The Washington Redskins are one of the most beloved franchises of the National Football League, with a largely African-American fan base. Currently embroiled in a fight with prominent Native American groups over its racist nickname, the team’s past was also marked with controversy.
George Marshall was the founder and owner of the Redskins, starting the team as the Boston Braves in Massachusetts in 1932. The team moved to Washington, D.C. in 1937 changing its name to the Redskins just prior to the move. Black players were banned from playing in the NFL until 1946 when the league began signing individual Black players.
Marshall would have none of it, and was pegged by professor Charles Ross as the leading racist of the NFL. Marshall was staunch in his views, even stating that he’d sign Blacks as soon as the Harlem Globetrotters signed whites.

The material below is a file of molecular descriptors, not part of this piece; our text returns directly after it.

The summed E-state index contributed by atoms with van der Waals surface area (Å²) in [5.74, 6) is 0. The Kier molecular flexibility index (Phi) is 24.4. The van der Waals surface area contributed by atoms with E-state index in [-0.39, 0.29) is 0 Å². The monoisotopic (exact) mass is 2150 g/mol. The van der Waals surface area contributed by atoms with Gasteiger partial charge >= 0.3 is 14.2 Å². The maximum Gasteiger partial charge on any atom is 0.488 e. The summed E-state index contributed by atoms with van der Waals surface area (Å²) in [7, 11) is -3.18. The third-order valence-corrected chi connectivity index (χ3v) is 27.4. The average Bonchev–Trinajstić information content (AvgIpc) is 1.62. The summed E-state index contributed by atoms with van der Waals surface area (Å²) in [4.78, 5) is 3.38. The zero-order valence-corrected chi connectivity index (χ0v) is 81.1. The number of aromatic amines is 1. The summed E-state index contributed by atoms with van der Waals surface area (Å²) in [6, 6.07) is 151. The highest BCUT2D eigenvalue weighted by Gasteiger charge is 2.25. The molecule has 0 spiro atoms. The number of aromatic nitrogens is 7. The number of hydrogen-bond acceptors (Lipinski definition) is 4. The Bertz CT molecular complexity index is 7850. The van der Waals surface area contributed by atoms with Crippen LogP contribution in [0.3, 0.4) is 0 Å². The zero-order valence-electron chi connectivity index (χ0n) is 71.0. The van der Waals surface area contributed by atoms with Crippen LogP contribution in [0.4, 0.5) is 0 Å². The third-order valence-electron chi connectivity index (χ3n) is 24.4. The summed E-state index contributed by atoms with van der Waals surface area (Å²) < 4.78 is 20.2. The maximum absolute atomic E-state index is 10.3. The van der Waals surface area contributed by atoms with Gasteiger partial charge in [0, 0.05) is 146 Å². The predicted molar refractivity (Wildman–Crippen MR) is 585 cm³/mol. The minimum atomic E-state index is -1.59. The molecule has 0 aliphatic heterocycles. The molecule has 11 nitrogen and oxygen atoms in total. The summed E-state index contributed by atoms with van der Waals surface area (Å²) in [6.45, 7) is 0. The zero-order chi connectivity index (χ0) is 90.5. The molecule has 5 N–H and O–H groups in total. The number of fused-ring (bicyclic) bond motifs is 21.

But everything changed for Marshall in 1962, when then Secretary of the Interior Stewart Udall and then Attorney General Robert F. Kennedy ordered Marshall to sign a Black player or have the federal lease to the D.C. Stadium revoked.
Little Known Black History Fact: George Marshall And The Washington Redskins was originally published on blackamericaweb.com